Now, post 2015, the bigger players became cautious with their expansion plans and chose to grow inorganically via acquisitions. Before the COVID reign, India had 861 paper mills in the country of which only 497 were operational, depicting the stress in the industry even before the pandemic. Though, the bigger players have strengthened their balance sheets in the past five years and are in a better position to pursue inorganic expansion and secure greater economies of scale.
What led to such an improvement?
Due to the limited availability of wood, China used waste paper as a major source of raw material to produce paper products. Prior to 2018, China accounted for almost 60% of global trade of waste paper but post 2018, China shut down the import of mixed grade waste paper, leading to the shutting down of a number of small paper mills due to non compliance issues.
China also changed the import licensing regulations to prevent paper mills below 50,000 tonnes per annum capacity from applying for import permits of recovered paper. As demand from China for waste paper declined, the prices globally for waste paper fell, and as mills in China shifted to wood chips, prices for wood pulp rose. The rise in wood pulp prices led to an increase in the final paper product prices.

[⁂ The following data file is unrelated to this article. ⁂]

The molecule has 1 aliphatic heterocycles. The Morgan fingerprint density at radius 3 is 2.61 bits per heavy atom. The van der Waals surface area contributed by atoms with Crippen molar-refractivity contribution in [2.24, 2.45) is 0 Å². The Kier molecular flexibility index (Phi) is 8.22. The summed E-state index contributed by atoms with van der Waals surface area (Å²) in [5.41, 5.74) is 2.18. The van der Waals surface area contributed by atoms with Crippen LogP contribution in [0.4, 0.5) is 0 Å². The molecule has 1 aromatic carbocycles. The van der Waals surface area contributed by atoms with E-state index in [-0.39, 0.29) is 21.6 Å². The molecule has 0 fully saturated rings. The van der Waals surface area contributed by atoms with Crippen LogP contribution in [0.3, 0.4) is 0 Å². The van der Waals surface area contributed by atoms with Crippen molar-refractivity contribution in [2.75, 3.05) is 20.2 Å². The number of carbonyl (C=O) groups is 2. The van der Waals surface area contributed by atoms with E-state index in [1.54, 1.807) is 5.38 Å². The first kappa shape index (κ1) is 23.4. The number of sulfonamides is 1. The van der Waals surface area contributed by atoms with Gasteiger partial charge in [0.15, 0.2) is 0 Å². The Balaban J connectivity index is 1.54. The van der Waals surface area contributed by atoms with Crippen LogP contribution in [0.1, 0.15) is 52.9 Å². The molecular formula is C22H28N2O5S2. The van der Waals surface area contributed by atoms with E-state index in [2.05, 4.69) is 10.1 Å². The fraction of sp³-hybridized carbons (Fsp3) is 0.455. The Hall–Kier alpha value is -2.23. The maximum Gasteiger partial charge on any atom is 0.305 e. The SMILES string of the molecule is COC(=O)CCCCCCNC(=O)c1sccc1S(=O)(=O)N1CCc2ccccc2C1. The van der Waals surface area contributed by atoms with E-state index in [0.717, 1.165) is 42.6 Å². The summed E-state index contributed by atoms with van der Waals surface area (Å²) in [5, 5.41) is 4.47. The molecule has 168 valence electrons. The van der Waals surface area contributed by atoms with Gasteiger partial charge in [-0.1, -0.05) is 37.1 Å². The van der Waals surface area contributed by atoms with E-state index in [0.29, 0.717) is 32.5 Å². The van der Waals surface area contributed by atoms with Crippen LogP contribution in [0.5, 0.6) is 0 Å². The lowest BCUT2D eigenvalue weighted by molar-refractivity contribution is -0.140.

But Indian mills that imported waste paper as a raw material benefited a lot from this as they were able to gain benefit from the prices of finished products as well. The bigger players that had plantations also benefited a lot from the increased end product prices and further increased their margins.
But most of the things changed in COVID!
So during lockdown, all the business activities were at a halt which led the paper industry to contract 15%. While the packaging paper segment registered a marginal growth of 2% due to the demand from the E commerce and pharma sector. While, the writing and printing segment contracted by 40% due to the closure of schools and colleges. Meanwhile the shipping costs were at a rise and the lower availability of waste paper led to a significant rise in cost of raw materials.
Also, since China had banned import of waste paper, therefore Chinese companies imported Kraft paper from India. Kraft paper is turned into pulp which in turn is used to make high quality papers. This led to a steep rise in export of Kraft paper from India with zero volume in FY18 to 2 tonnes in FY21 which is around 20% of Kraft paper’s production. This huge export led to a shortage of raw materials in India and therefore a steep price rise.
Back to Andhra Paper: